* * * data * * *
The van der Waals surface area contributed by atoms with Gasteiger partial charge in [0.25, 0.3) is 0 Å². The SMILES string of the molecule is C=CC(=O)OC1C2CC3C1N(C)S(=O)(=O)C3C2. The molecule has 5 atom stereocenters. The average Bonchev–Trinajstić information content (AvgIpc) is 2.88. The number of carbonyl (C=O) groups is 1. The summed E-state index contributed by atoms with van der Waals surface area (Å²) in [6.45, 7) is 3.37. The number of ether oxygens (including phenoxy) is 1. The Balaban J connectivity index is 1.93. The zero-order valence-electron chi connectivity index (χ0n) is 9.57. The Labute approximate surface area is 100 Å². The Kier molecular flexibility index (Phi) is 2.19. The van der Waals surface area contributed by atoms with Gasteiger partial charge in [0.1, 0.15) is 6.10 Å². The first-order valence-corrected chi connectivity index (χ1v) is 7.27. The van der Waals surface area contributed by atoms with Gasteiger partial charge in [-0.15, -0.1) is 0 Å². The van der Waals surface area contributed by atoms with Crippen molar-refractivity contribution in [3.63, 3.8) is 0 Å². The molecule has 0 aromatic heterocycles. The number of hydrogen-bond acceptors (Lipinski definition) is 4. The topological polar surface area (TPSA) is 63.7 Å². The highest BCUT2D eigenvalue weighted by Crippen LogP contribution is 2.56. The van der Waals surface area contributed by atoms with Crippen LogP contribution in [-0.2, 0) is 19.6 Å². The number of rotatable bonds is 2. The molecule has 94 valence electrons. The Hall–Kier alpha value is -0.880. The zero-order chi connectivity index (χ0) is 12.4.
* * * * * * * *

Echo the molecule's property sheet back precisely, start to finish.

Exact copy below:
The van der Waals surface area contributed by atoms with Gasteiger partial charge in [0.25, 0.3) is 0 Å². The SMILES string of the molecule is C=CC(=O)OC1C2CC3C1N(C)S(=O)(=O)C3C2. The molecule has 5 atom stereocenters. The average Bonchev–Trinajstić information content (AvgIpc) is 2.88. The number of carbonyl (C=O) groups is 1. The summed E-state index contributed by atoms with van der Waals surface area (Å²) in [6.45, 7) is 3.37. The number of ether oxygens (including phenoxy) is 1. The Balaban J connectivity index is 1.93. The zero-order valence-electron chi connectivity index (χ0n) is 9.57. The Labute approximate surface area is 100 Å². The Kier molecular flexibility index (Phi) is 2.19. The van der Waals surface area contributed by atoms with Gasteiger partial charge in [0.1, 0.15) is 6.10 Å². The first-order valence-corrected chi connectivity index (χ1v) is 7.27. The van der Waals surface area contributed by atoms with Gasteiger partial charge in [-0.15, -0.1) is 0 Å². The van der Waals surface area contributed by atoms with Crippen molar-refractivity contribution in [3.63, 3.8) is 0 Å². The molecule has 0 aromatic heterocycles. The number of hydrogen-bond acceptors (Lipinski definition) is 4. The topological polar surface area (TPSA) is 63.7 Å². The highest BCUT2D eigenvalue weighted by Crippen LogP contribution is 2.56. The van der Waals surface area contributed by atoms with Crippen LogP contribution in [-0.2, 0) is 19.6 Å². The number of rotatable bonds is 2. The molecule has 94 valence electrons. The Hall–Kier alpha value is -0.880. The zero-order chi connectivity index (χ0) is 12.4.